A new study finds that brief cognitive-behavioral therapy (CBT) can significantly improve the mental health of women overwhelmed by caring for children with severe chronic health conditions, such as cerebral palsy or cystic fibrosis.

Brief CBT, a short-term goal-oriented form of psychotherapy, offers a hands-on practical approach to problem-solving and focuses on changing patterns of thinking or behavior to help alleviate negative thoughts and improve recognition of one’s own ability to cope.

“Women caring for children with chronic conditions such as cerebral palsy and cystic fibrosis are at high risk for depressive symptoms,” said Lynne Hall, Dr.P.H., R.N., associate dean of research and professor at the University of Louisville (UofL) School of Nursing.

“They have many things to juggle, including caring for the child, administering medications and coordinating physician and therapy visits. They’re stressed and overwhelmed by the amount of care their children require and the number of hours a day it takes.”

The findings show that, after five therapy sessions, study participants reported significantly decreased depressive symptoms, negative thinking and chronic stressors, and experienced improved sleep quality.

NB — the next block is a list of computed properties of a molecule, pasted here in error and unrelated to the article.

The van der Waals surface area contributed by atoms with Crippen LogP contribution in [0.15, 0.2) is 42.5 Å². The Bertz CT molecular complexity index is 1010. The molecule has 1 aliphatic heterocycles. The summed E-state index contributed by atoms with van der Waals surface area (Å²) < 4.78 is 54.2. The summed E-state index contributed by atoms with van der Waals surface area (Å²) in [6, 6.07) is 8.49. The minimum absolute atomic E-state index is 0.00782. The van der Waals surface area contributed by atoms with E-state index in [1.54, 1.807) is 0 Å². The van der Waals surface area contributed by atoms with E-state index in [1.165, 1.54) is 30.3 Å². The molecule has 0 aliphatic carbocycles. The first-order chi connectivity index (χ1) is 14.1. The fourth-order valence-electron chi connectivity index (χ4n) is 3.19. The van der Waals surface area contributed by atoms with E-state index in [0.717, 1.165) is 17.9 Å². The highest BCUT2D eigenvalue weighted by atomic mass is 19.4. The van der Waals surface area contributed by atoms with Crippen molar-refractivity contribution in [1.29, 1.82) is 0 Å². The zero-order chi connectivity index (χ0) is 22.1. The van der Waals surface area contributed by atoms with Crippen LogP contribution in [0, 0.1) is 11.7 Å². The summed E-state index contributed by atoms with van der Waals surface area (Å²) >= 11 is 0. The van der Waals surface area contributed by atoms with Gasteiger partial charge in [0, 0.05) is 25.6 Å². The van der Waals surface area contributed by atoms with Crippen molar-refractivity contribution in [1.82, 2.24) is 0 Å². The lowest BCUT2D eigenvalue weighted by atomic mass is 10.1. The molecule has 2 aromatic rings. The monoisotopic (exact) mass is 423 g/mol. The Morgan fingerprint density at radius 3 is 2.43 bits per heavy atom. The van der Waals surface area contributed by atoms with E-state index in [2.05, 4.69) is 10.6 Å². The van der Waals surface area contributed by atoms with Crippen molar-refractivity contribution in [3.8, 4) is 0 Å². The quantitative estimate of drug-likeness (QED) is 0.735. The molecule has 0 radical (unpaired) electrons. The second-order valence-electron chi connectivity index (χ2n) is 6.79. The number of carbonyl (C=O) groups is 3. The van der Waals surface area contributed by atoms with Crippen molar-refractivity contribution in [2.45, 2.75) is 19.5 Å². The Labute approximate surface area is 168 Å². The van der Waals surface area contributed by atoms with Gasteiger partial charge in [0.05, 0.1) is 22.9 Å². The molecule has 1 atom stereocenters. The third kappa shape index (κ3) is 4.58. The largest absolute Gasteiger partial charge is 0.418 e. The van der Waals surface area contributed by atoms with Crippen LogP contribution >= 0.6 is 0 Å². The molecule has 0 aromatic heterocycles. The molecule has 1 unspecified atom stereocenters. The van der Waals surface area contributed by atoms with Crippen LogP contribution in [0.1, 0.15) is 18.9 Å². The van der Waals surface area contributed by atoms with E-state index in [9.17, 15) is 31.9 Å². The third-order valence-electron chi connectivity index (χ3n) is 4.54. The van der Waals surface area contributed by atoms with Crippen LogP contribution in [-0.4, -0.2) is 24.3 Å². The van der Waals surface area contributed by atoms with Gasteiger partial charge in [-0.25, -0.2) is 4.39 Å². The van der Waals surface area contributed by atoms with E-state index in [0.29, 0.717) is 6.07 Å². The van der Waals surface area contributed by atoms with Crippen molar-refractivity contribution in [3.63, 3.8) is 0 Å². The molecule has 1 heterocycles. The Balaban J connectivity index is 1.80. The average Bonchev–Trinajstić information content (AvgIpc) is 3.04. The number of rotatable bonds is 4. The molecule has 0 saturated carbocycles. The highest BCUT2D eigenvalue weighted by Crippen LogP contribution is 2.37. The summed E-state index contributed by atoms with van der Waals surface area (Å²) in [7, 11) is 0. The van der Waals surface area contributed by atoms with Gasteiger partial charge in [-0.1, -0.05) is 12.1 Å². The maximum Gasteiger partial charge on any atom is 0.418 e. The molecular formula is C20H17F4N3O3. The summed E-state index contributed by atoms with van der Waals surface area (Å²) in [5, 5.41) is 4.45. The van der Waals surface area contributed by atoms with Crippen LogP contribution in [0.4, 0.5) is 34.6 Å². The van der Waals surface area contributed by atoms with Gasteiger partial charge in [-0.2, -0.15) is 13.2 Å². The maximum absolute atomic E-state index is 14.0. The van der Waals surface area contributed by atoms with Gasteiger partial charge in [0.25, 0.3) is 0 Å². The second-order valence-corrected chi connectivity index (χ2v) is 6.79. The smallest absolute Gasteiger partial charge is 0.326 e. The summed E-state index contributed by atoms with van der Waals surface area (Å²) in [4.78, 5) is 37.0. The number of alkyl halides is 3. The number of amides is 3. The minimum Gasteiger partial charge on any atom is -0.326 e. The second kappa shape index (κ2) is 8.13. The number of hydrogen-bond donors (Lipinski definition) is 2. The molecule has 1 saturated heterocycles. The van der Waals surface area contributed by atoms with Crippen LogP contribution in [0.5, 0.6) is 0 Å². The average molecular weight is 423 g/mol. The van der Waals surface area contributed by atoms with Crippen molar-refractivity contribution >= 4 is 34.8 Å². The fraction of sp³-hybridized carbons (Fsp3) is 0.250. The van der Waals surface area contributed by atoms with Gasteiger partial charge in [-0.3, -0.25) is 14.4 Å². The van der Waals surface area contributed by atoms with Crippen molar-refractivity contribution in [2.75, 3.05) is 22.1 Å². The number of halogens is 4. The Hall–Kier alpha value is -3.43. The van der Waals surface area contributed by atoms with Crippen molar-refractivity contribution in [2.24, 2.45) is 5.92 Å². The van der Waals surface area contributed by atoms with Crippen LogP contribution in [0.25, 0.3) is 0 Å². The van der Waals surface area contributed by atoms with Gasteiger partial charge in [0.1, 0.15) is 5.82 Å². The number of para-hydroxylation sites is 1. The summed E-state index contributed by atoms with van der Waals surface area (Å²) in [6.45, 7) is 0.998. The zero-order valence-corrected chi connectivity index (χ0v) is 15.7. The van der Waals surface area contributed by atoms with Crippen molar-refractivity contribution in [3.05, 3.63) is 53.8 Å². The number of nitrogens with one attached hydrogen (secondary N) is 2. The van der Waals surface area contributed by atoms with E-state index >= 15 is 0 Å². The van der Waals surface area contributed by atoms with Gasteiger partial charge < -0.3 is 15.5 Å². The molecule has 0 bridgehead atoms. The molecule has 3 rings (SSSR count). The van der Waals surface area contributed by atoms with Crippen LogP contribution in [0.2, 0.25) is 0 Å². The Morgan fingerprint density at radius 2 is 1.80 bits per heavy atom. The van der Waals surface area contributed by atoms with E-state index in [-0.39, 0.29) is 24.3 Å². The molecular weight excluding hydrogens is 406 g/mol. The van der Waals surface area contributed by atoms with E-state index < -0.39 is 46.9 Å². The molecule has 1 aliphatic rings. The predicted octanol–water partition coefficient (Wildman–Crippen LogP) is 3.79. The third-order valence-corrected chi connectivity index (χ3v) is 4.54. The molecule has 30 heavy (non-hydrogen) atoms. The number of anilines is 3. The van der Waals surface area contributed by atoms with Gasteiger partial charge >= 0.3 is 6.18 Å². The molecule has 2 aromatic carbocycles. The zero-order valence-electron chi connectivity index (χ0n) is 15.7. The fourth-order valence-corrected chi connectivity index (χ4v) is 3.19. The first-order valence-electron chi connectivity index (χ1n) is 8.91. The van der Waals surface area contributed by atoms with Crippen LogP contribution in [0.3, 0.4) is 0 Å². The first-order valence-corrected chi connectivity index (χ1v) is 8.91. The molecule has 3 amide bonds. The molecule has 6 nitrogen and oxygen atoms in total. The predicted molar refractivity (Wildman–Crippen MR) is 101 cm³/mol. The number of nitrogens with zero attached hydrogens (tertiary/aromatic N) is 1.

The study also suggests that women caring for children with serious health conditions should be screened for depression and that CBT can be an important treatment for this population, Hall said.

The study involved 94 female caregivers with high levels of depressive symptoms. Each was randomly assigned to either a control group or an intervention group which received five 45 to 60-minute sessions of CBT.

The participants were given homework that focused on examples of cognitive distortions with positive substitutions, a thoughts log and instructions for practicing relaxation.

“A lot of these women said they felt very isolated and there was no one who would listen to them,” said Catherine Batscha, D.N.P., a psychiatric-mental health nurse practitioner who provided CBT to the study participants.

“Because of their child’s care requirements, the women had difficulty getting together with friends because they couldn’t hire a babysitter who knows about medical equipment or complex health conditions, so people were cut off from a lot of social support.”

About 15 million children in the United States have special health care needs and women constitute 72 percent of the caregivers of those children.

Hall presented the study findings at the Council for the Advancement of Nursing Science at the State of the Science Congress on Nursing Research in Washington, D.C.

Source: University of Louisville